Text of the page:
Capitalizing the word implies that we're talking about the Abrahamic deity. The OP clearly states, in the second sentence, "Although if their [sic] is a god...", making the lower case spelling correct.

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How stable is a moral framework dependent on the faith of the practitioner? Don't a lot of people have crises of faith many times in their lives? And how valuable is morality based in the majority on punishment and/or reward? Isn't it more stable to believe in doing right because it's right, and not because you might get the carrot or the stick?

 

It is clear. Christianity gives us clear guidelines on how to live. How do we define what right is if we don't have some transcendent law giver? That is the question. If you take a Nazi doctor like Joseph Mengele. He was a scientist just like many on this forum. He discarded ideas of Gods just like many scientist here also. He also was thinking he was doing what was right. I have even heard that some of his experiments where precursors to modern cancer treatments and that some of the things he did had some scientific merit.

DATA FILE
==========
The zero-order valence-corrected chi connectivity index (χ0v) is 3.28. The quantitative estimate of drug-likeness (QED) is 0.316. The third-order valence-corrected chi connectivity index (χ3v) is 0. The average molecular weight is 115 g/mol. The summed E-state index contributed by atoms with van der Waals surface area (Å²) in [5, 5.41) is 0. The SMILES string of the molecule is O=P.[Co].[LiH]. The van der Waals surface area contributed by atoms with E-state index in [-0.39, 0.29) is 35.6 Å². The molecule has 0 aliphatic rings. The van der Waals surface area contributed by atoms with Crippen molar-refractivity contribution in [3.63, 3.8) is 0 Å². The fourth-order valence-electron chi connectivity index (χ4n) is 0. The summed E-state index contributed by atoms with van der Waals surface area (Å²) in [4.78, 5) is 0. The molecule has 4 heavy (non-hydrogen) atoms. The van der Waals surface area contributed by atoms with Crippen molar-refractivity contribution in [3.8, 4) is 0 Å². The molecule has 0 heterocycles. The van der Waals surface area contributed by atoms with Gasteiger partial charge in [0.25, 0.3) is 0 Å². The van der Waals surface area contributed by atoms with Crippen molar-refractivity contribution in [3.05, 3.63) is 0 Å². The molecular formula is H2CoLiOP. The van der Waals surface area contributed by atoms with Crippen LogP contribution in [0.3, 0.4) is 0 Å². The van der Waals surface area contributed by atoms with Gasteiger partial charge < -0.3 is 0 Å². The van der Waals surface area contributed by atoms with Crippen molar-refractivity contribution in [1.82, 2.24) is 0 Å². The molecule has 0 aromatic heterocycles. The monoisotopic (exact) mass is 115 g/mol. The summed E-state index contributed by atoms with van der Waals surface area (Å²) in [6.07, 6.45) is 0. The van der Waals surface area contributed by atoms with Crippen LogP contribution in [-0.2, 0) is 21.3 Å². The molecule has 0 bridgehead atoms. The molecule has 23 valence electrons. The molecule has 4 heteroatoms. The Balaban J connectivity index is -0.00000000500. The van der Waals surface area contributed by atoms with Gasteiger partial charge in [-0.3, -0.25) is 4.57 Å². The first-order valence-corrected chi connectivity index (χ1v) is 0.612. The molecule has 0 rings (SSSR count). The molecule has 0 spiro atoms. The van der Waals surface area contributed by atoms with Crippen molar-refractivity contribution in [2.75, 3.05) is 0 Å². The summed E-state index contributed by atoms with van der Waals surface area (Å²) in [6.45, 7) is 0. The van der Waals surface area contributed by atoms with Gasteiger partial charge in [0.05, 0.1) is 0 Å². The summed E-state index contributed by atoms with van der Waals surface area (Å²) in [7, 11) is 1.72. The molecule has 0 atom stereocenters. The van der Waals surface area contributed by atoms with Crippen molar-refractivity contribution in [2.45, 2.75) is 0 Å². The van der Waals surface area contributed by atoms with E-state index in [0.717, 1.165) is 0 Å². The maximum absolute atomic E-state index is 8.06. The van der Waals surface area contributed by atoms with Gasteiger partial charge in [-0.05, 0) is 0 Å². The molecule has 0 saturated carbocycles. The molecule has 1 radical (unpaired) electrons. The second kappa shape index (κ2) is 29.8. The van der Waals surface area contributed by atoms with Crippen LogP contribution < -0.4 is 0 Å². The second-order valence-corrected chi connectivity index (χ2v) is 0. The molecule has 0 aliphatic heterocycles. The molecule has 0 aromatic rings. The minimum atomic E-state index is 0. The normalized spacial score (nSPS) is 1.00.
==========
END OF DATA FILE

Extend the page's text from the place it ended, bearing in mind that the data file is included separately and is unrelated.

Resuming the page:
His blind quest for progress made him able to justify horrible actions. Should some human benefit alone be enough to justify the science we do?, or should we hold our scientist not just accountable for their actions but their consequences as well? Seeing as we are in the age of the atom bomb I think we need to be certain that the scientist now more than ever have a clear understanding of what is right objectively not just what they think is right. Who knows what horrors the future may entail if scientist are given the right to do as the please purely in the name of progress.

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It is clear. Christianity gives us clear guidelines on how to live.

But what happens to one's morals when faith is successfully challenged and those guidelines come into question?

 

And considering how many interpretations are possible when talking about the Bible, how can you really consider the guidelines to be clear?